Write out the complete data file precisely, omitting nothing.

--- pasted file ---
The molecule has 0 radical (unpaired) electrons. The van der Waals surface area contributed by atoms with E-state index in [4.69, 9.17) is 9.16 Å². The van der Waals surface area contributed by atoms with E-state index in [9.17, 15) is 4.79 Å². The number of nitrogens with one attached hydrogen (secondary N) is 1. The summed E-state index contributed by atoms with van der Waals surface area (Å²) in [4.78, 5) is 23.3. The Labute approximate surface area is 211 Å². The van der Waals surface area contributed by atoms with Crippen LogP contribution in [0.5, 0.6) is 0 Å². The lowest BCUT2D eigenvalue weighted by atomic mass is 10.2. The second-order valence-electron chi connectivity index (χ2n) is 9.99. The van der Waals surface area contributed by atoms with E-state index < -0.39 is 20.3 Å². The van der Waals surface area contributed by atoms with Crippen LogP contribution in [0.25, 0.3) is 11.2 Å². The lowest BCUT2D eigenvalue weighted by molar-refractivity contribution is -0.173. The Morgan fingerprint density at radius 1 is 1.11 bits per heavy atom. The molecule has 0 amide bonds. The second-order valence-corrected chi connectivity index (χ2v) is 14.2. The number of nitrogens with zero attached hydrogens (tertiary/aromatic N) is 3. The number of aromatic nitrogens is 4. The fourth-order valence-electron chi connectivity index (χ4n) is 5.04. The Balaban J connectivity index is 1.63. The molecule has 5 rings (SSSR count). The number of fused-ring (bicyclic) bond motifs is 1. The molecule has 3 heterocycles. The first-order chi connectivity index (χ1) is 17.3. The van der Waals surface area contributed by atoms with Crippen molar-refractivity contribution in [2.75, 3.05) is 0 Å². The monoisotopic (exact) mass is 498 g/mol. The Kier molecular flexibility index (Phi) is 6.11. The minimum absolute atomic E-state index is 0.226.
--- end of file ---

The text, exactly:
The molecule has 0 radical (unpaired) electrons. The van der Waals surface area contributed by atoms with E-state index in [4.69, 9.17) is 9.16 Å². The van der Waals surface area contributed by atoms with E-state index in [9.17, 15) is 4.79 Å². The number of nitrogens with one attached hydrogen (secondary N) is 1. The summed E-state index contributed by atoms with van der Waals surface area (Å²) in [4.78, 5) is 23.3. The Labute approximate surface area is 211 Å². The van der Waals surface area contributed by atoms with Crippen LogP contribution in [0.5, 0.6) is 0 Å². The lowest BCUT2D eigenvalue weighted by atomic mass is 10.2. The second-order valence-electron chi connectivity index (χ2n) is 9.99. The van der Waals surface area contributed by atoms with E-state index < -0.39 is 20.3 Å². The van der Waals surface area contributed by atoms with Crippen LogP contribution in [0.25, 0.3) is 11.2 Å². The lowest BCUT2D eigenvalue weighted by molar-refractivity contribution is -0.173. The Morgan fingerprint density at radius 1 is 1.11 bits per heavy atom. The molecule has 0 amide bonds. The second-order valence-corrected chi connectivity index (χ2v) is 14.2. The number of nitrogens with zero attached hydrogens (tertiary/aromatic N) is 3. The number of aromatic nitrogens is 4. The fourth-order valence-electron chi connectivity index (χ4n) is 5.04. The Balaban J connectivity index is 1.63. The molecule has 5 rings (SSSR count). The number of fused-ring (bicyclic) bond motifs is 1. The molecule has 3 heterocycles. The first-order chi connectivity index (χ1) is 17.3. The van der Waals surface area contributed by atoms with Crippen molar-refractivity contribution in [2.75, 3.05) is 0 Å². The monoisotopic (exact) mass is 498 g/mol. The Kier molecular flexibility index (Phi) is 6.11. The minimum absolute atomic E-state index is 0.226.